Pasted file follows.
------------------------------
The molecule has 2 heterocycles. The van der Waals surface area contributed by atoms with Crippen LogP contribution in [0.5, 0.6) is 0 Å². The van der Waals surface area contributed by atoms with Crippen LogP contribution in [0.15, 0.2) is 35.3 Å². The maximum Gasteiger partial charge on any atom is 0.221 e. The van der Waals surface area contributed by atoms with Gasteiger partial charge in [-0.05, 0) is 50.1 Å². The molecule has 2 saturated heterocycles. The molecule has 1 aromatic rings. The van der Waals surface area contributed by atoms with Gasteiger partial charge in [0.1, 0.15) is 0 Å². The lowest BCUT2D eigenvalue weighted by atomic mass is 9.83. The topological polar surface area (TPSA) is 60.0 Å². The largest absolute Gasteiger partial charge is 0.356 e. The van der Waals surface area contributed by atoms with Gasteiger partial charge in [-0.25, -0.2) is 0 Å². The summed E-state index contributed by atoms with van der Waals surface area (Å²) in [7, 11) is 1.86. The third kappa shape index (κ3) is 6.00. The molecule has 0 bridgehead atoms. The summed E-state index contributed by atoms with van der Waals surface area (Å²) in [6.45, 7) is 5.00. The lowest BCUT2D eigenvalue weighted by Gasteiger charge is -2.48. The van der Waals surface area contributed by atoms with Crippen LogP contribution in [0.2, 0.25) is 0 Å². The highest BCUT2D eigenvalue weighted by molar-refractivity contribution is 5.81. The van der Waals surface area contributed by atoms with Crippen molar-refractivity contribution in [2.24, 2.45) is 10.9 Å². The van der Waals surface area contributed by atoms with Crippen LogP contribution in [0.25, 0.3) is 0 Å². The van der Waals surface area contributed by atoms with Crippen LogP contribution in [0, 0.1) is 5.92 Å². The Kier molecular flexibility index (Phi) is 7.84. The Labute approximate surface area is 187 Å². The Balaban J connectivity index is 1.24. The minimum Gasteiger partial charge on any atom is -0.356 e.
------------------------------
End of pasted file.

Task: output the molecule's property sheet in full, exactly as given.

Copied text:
The molecule has 2 heterocycles. The van der Waals surface area contributed by atoms with Crippen LogP contribution in [0.5, 0.6) is 0 Å². The van der Waals surface area contributed by atoms with Crippen LogP contribution in [0.15, 0.2) is 35.3 Å². The maximum Gasteiger partial charge on any atom is 0.221 e. The van der Waals surface area contributed by atoms with Gasteiger partial charge in [-0.05, 0) is 50.1 Å². The molecule has 2 saturated heterocycles. The molecule has 1 aromatic rings. The van der Waals surface area contributed by atoms with Gasteiger partial charge in [0.1, 0.15) is 0 Å². The lowest BCUT2D eigenvalue weighted by atomic mass is 9.83. The topological polar surface area (TPSA) is 60.0 Å². The largest absolute Gasteiger partial charge is 0.356 e. The van der Waals surface area contributed by atoms with Gasteiger partial charge in [-0.25, -0.2) is 0 Å². The summed E-state index contributed by atoms with van der Waals surface area (Å²) in [7, 11) is 1.86. The third kappa shape index (κ3) is 6.00. The molecule has 0 bridgehead atoms. The summed E-state index contributed by atoms with van der Waals surface area (Å²) in [6.45, 7) is 5.00. The lowest BCUT2D eigenvalue weighted by Gasteiger charge is -2.48. The van der Waals surface area contributed by atoms with Crippen LogP contribution in [0.2, 0.25) is 0 Å². The highest BCUT2D eigenvalue weighted by molar-refractivity contribution is 5.81. The van der Waals surface area contributed by atoms with Crippen molar-refractivity contribution in [2.24, 2.45) is 10.9 Å². The van der Waals surface area contributed by atoms with Crippen LogP contribution in [0.25, 0.3) is 0 Å². The van der Waals surface area contributed by atoms with Crippen LogP contribution in [0, 0.1) is 5.92 Å². The Kier molecular flexibility index (Phi) is 7.84. The Labute approximate surface area is 187 Å². The Balaban J connectivity index is 1.24. The minimum Gasteiger partial charge on any atom is -0.356 e.